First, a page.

Old St Paul Missionary Baptist Church v. First Nation Insurance Group et al
ORDER denying 102 Plaintiff's Motion to Strike; denying 102 Plaintiff's Motion for Ruling on personal jurisdiction as the matter is not yet ripe for the Court's review; denying as moot 114 Plaintiff's Motion to Extend Time for service. Signed by Chief Judge J. Leon Holmes on 2/10/09. (jct)
IN THE UNITED STATES DISTRICT COURT EASTERN DISTRICT OF ARKANSAS JONESBORO DIVISION OLD ST. PAUL MISSIONARY BAPTIST CHURCH v. No. 3:07CV00043 JLH PLAINTIFF
FIRST NATION INSURANCE GROUP; AA RISK MANAGEMENT, INC.; AA COMMUNICATIONS, INC.; GWEN MOYO; CRAIG GREENE; DANIEL ESPARZA; JAMES E. ZOUCHA; CONG LI; and DOE COMPANIES 1-10 OPINION AND ORDER
Old St. Paul Missionary Baptist Church ("Old St. Paul") brought this action against First Nation Insurance Group ("First Nation") and other named defendants. Old St. Paul has filed a renewed motion to strike and for ruling on service and personal jurisdiction (Docket #102), to which First Nation has responded (Docket #115). Old St. Paul has also filed a motion to extend time for service of First Nation (Docket #114), to which First Nation has responded and objects (Docket #115). For the following reasons, the Court holds that First Nation has been properly served, Old St. Paul's motion to strike is denied, and Old St. Paul's motion to extend time for service is denied as moot. I. Old St. Paul initiated this action against the defendants in the Circuit Court of Crittenden County. On April 13, 2007, the case was removed to the Eastern District of Arkansas. Prior to the two pending motions, Old St. Paul had filed a motion to strike the defendants' answer to the original complaint (Docket #9) and a motion to extend time for service (Docket #40). In the motion to strike, Old St. Paul asserted that First Nation had acted as an unauthorized insurer under Ark. Code Ann.
§ 23-65-201 and was thus precluded from filing a pleading under section 23-65-205 until it procured a certificate of authority to transact business in Arkansas or deposited with the clerk of the court cash or securities sufficient to secure payment of any final judgment. Therefore, Old St. Paul argued, the court should strike First Nation's answer to the original complaint. First Nation then filed a motion for leave to file an amended and substituted answer (Docket #34). The answer to the original complaint was made on behalf of all named defendants and did not affirmatively state a defense for improper service, meaning that the defendants had waived that affirmative defense. First Nation asserted that the answer was filed without First Nation's knowledge or authority. First Nation stated that no authorized representative of First Nation ever spoke with the attorneys who answered on behalf of all defendants. Therefore, First Nation requested that the court allow it to file an amended and substituted answer, which would preserve its defense for improper service and correct what First Nation considered to be misstatements of fact in the original answer. In a September 13, 2007 order (Docket #61), the Court granted Old St. Paul's motion for leave to file its first amended complaint (Docket #53) because the defendants had not objected and the time for doing so had passed. First Nation's motion for leave to file an amended and substituted answer was denied, as First Nation was allowed to file an amended answer after Old St. Paul filed its amended complaint. Similarly, Old St. Paul's motion to strike the original answer of First Nation was denied, since First Nation would file an amended answer in response to Old St. Paul's amended complaint. Old St. Paul filed its first amended complaint (Docket #64), and First Nation filed its answer to the first amended complaint (Docket #67). Old St. Paul then re-filed a motion to strike First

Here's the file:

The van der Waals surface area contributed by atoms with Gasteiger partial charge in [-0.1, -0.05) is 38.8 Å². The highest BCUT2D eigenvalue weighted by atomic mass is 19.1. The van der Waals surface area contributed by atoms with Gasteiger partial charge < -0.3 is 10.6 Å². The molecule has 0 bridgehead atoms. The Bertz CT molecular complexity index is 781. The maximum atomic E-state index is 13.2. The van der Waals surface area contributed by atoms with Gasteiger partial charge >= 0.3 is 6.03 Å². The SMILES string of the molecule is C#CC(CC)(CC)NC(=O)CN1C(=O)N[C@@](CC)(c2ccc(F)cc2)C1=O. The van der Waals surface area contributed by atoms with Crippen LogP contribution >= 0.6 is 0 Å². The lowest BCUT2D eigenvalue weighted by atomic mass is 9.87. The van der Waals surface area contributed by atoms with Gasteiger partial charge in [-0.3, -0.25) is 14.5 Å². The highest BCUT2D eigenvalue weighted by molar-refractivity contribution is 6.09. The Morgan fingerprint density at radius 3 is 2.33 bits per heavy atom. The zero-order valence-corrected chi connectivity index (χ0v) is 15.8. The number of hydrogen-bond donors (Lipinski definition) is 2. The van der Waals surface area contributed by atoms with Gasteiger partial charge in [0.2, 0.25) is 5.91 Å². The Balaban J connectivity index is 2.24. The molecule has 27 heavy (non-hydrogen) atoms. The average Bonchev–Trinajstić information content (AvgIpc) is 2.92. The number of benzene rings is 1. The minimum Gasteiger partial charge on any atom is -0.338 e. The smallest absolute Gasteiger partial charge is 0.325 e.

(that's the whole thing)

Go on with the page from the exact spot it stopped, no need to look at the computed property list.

Nation's answer (Docket #70), making the same allegations that First Nation was an unauthorized insurer in Arkansas. In a January 22, 2008 order (Docket #83), the Court reserved judgment on the motion to strike until it could be determined if First Nation had been properly served. Old St. Paul then re-filed its motion to strike (Docket #98), but the Court denied that motion because Old St. Paul had added no new information about whether First Nation had properly been served (Docket #100). Therefore, Old St. Paul's motion to strike was again denied without prejudice until it could be determined if First Nation had properly been served. II. On September 12, 2008, Old St. Paul filed the pending motion to strike First Nation's answer to the first amended complaint (Docket #102), and it requested a ruling on service and personal jurisdiction of First Nation. Old St. Paul argues that First Nation acted as an unauthorized insurer in the state of Arkansas pursuant to Ark. Code Ann. § 23-65-201 et seq. As a result, Old St. Paul argues, the Court should strike First Nation's answer to the first amended complaint pursuant to section 23-65-205(1), unless and until First Nation (a) procures a certificate of authority to transact insurance in Arkansas or (b) deposits with the clerk of the court cash or securities sufficient to secure payment of any final judgment in this case. Old St. Paul argues that First Nation was effectively served in at least one of four ways. Old St. Paul states that First Nation, by acting as an unauthorized insurer in Arkansas, was deemed to have appointed by operation of law the state Insurance Commissioner as its attorney and agent for service of process. ARK. CODE ANN. § 23-65-202. Old St. Paul asserts that Gwen Moyo, First Nation's general counsel, was acting as its agent when she sold an insurance policy to Old St. Paul. First Nation, however, denies that Moyo was acting as its agent, and it has presented evidence that